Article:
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3 hours ago, hayder said:

all you'd need is: 

-Farmers

-Lorry Drivers

-Air Traffic Controllers

-Port Vessel Traffic Controllers

-Water Treatment Plant Control Technicians

-Rubbish Collection workers

 

To strike in unison.

The system is very fragile...remember the fuel tanker driver strike...whole country on its knees within days.

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2 minutes ago, Wayward said:

The system is very fragile...remember the fuel tanker driver strike...whole country on its knees within days.

which is why the government and large companies are working furiously to take low paid humans out of the loop in all critical jobs. - one day the low paid will strike. but by then they will be expendable.

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20 hours ago, Social Justice League said:

I came to the conclusion that the 99% have much more power than they think, as they are the ones who work and consume to keep the 1% in riches.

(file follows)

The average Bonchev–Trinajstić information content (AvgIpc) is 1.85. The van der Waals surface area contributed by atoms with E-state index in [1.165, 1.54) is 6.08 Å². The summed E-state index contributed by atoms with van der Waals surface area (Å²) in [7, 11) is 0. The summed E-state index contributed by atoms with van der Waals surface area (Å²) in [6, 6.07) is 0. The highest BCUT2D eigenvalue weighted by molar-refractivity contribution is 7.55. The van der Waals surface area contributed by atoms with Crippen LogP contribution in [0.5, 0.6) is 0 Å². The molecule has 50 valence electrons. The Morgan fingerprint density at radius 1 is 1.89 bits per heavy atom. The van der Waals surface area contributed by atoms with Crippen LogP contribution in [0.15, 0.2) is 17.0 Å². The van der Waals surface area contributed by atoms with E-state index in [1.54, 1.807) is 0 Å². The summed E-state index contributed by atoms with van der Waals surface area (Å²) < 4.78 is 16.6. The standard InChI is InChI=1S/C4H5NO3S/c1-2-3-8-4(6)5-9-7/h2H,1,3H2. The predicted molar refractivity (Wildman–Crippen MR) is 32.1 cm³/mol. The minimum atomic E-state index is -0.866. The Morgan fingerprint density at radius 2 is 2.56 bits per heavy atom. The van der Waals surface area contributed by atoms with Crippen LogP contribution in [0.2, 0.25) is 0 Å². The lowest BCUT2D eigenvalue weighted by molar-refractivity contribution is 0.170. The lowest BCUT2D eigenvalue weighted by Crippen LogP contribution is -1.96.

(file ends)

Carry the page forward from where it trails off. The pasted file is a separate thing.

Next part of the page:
Imagine what would happen if the majority of the population refused to continue working (or forced to stop working by automation) and borrowing to consume and gave up this lifestyle.  Would we see systematic breakdown as the majority of businesses fail, or would we get a citizens income for all, so that the 99% can keep consuming using free 'printed' money?

Have been reading quite a few articles about the citizens income concept recently.  It seems to be gaining momentum, even among the so called 'elite'.

I think the 1% are generally people who have old money.  Most do not work or run businesses.  They would not care if the rest of the world stopped working.  Even a business man like say Bill gates or Alan sugar would not care they are already multi millionaires. 

I was at a terrifying seminar 3 weeks ago talking about automation and the effect it will have.  Automation as AI is taking jobs every single week, very soon anyone who does not have a skill in medicine, genetics, automation, engineering will have no choice other than not to work.  This is happening already with graduates in degrees which are not respected by employers racking up a 40k debt and working in a coffee shop. 

I have not heard anything about citizens concept and doibt that the "elite" as they are called have heard of it either.  If a person does not work how do they expect to buy food, clothes, watch TV, pay for gas? not sure this will ever happen interesting idea as it is. 

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20 hours ago, oatbake said: